The Evolution Of The Data Engineer

Every Data Science department worth its salt has at least one engineer on the team. Considered the “master builders,” Data Engineers design, implement and manage Data infrastructure. They lay down digital foundations and monitor performance. At least, that’s what they used to do.  Over the last few years, the role has shifted. Data Engineers have gone from mainly designing and building infrastructure, to a much more supportive and collaborative function.  Today, a key part of the engineer role is to help their Data Analyst and Data Scientist colleagues process and analyse data. In doing so, they are contributing to improved team productivity and, ultimately, the company’s bottom line. THE IMPACT OF THE CLOUD In the past, a Data Engineer would often move data to and from databases. They’d load it in a Data Warehouse, and create Data structures. Engineers would also be on hand to optimise Data while businesses upgraded or installed new servers.  And then along came the Cloud.  The rapid dominance of cloud computing meant that optimisation was no longer needed. And as the cloud made it easy for companies to scale up and down, there was less need for someone to manage the data infrastructure.   The collective adoption of the cloud has had a big impact on the function of Data Engineers. Because, provided a company has the funds, there is no longer the same demand for physical storage. Freed from endless scaling requests, engineers have more time to program and develop. They also spend more time curating data for better analytics.  AUTOMATING THE BORING BITS  Less than a decade ago, if start-ups wanted to run a sophisticated analytics program, they’d automatically hire a couple of Data Engineers. Without them, Data Analysts and Data Scientists wouldn’t have any Data. The engineers would extract it from operational systems, before giving analysts and business users access. They might also do some work to make the Data simpler to interpret.  In 2019, none of this extraction and transformation work is necessary. Companies can now buy off-the-shelf technology that does exactly what a Data Engineer used to do. As Tristan Handy, Founder and President of Fishtown Analytics, puts it: “Software is increasingly automating the boring parts of Data Engineering.”  STILL SOUGHT-AFTER  With automation hot on the Data Engineer’s tail, it can be tempting to ask whether they are still needed at all.  The answer is: yes, absolutely. When recruiting engineers, Data Strategist Michael Kaminsky says he looks for people “who are excited to partner with analysts and Data Scientists.” He wants a Data Engineer who knows when to pipe up with, “What you’re doing seems really inefficient, and I want to build something better.” Despite the rise in off-the-shelf solutions, engineers still play a key role in the Data Science team. The difference is simply that their priorities and tasks have shifted.  Today, innovation is the watchword. The best engineers are hugely collaborative, helping their teams go further, faster. It’s an exciting time to be a Data Engineer. If you’re interested in this field, we may have a job for you. Take a look at our latest opportunities or get in touch with our expert consultants.  

The Power Of Programmatic: How It Keeps On Converting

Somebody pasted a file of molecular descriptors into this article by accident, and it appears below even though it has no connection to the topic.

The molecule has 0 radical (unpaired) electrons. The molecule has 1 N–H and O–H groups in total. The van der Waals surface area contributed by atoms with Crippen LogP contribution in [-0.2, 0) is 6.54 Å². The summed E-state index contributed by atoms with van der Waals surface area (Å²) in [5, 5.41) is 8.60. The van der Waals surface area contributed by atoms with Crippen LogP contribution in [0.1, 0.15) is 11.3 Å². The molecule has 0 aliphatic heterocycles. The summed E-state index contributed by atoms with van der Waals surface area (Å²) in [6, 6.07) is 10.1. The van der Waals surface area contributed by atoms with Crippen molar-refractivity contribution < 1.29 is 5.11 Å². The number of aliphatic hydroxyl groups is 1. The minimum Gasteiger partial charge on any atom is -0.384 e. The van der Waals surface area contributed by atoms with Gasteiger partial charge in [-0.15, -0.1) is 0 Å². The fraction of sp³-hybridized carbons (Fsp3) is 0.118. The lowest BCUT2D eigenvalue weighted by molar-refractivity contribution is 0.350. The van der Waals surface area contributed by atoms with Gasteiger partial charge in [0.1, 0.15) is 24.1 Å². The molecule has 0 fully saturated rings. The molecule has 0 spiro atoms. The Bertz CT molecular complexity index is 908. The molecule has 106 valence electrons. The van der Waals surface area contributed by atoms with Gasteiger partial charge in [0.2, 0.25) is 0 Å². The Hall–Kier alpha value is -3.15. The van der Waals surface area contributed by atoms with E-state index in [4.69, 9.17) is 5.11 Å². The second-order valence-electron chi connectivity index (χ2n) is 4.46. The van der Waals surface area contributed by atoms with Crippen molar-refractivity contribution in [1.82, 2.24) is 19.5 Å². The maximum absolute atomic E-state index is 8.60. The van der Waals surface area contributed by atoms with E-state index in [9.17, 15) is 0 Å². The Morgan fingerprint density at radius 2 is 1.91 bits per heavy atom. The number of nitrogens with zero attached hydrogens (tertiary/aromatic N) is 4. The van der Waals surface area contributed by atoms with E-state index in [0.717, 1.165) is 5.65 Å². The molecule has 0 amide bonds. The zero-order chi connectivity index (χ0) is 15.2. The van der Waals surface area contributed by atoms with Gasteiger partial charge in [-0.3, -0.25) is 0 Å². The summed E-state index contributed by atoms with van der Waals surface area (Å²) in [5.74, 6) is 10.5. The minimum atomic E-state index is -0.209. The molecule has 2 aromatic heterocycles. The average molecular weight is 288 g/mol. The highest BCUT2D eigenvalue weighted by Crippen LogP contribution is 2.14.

Applying to anything from digital out-of-home to mobile, social media to TV, Programmatic tech continues to develop at a furious pace. And as it gets more sophisticated so, too, does its power to fuel growth across multiple industries.  So it goes without saying that Programmatic is set to remain a valuable part of the Ad Tech toolkit. As it evolves, brands can measure and enhance their creative campaigns with ever-greater accuracy to improve conversion rates and engagement. Here are some of the latest ways automated ads have been helping brands increase their influence over customers. SHORTENING THE RETAIL SALES FUNNEL  The former might of traditional brand and advertising agency models is fading. Instead, we’re seeing the old sales funnel being redefined into a more direct buying journey. Omnichannel shopping is now the norm, and screens with their accompanying ads wield plenty of power in influencing how we shop.  Thanks to growing numbers of mobile purchases coupled with Programmatic technology, brands use Data to improve the customer experience, reduce acquisition costs and push more products into online shopping baskets.  And as more retailers prioritise selling stuff online, they gain more control over customer data. Which in turn feeds their automated ads and speeds up the buying journey further. BOOSTING BRANDED CONTENT REACH  No worldwide media corporation would last long without using technology to make the best use of its resources. So it makes sense that the BBC uses Programmatic ads to create greater access to its branded content. Using data, the BBC can see what particular audience segments are into, from trending topics to the devices they’re choosing to devour news and entertainment. From there, the broadcaster twins its own data with wider industry stats to form insights that help to shape its content strategy. Automated media buying also reduces the labour that traditionally accompanied ad campaigns. The key advantage being that it frees up staff to concentrate on more creative tasks, according to Luke Fox, the BBC’s Head of Programmatic for the Asia Pacific. As a direct result of the automated ads, the BBC’s media placement has become more focused and effective, with branded content “getting to the right people at the right time.” An advertiser’s dream come true, essentially.  It is minimal effort, too. Using Programmatic tech gives organisations better access to consumers all over the world, across a wide array of media such as podcasts.  CUSTOMISED MESSAGING We all know that personalisation is a tried-and-tested marketing strategy. So it’s no surprise that programmatic ads adapt to whoever they’re targeting. Ads adapt to multiple audience variants, from age, gender, income and location right down to the device we’re using. Through constant feedback, marketers can adjust their campaigns in real time, changing their message according to where customers are, what they’re doing and how they’re responding to the ad. In theory, as more brands move their media-buying in-house, the Programmatic process becomes easier to control and adapt. Zendesk’s director of digital Aurélien Dubot certainly thinks so. After the company moved its advertising in-house, Dubot says the decision has enabled them to make instant tweaks: “We don’t wait a week or three days to adjust things, we adjust it straight away.” Whether brands choose in-house or an agency for their media buying, one thing’s for certain: programmatic is a complex system that continues to bear fruit, provided brands set clear goals for what they’re trying to achieve. Ultimately, the results will only be as good as the data, along with the marketing team’s ability to analyse it. The Programmatic industry is growing. If you’re interested in Data & Analytics, we may have a role for you. Take a look at our latest opportunities or get in touch with our expert consultants.